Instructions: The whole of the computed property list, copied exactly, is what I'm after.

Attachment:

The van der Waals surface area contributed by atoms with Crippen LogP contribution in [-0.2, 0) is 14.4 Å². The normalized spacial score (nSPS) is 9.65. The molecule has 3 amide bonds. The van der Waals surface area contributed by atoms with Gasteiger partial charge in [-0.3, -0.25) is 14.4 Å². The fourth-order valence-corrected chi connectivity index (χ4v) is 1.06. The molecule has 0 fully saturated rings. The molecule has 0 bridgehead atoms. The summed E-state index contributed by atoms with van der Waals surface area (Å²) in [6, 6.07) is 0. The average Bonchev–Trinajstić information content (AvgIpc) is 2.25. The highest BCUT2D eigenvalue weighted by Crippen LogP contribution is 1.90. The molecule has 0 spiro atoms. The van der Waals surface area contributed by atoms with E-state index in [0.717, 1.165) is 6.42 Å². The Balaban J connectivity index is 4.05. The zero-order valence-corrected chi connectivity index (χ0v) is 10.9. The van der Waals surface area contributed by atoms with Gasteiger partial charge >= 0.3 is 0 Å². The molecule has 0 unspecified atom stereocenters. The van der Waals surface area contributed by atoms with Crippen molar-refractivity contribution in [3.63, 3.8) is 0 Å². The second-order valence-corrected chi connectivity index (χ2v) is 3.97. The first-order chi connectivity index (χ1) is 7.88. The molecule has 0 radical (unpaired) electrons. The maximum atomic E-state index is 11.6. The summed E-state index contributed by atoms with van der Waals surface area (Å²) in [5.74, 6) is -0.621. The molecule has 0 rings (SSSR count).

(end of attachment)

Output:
The van der Waals surface area contributed by atoms with Crippen LogP contribution in [-0.2, 0) is 14.4 Å². The normalized spacial score (nSPS) is 9.65. The molecule has 3 amide bonds. The van der Waals surface area contributed by atoms with Gasteiger partial charge in [-0.3, -0.25) is 14.4 Å². The fourth-order valence-corrected chi connectivity index (χ4v) is 1.06. The molecule has 0 fully saturated rings. The molecule has 0 bridgehead atoms. The summed E-state index contributed by atoms with van der Waals surface area (Å²) in [6, 6.07) is 0. The average Bonchev–Trinajstić information content (AvgIpc) is 2.25. The highest BCUT2D eigenvalue weighted by Crippen LogP contribution is 1.90. The molecule has 0 spiro atoms. The van der Waals surface area contributed by atoms with E-state index in [0.717, 1.165) is 6.42 Å². The Balaban J connectivity index is 4.05. The zero-order valence-corrected chi connectivity index (χ0v) is 10.9. The van der Waals surface area contributed by atoms with Gasteiger partial charge >= 0.3 is 0 Å². The molecule has 0 unspecified atom stereocenters. The van der Waals surface area contributed by atoms with Crippen molar-refractivity contribution in [3.63, 3.8) is 0 Å². The second-order valence-corrected chi connectivity index (χ2v) is 3.97. The first-order chi connectivity index (χ1) is 7.88. The molecule has 0 radical (unpaired) electrons. The maximum atomic E-state index is 11.6. The summed E-state index contributed by atoms with van der Waals surface area (Å²) in [5.74, 6) is -0.621. The molecule has 0 rings (SSSR count).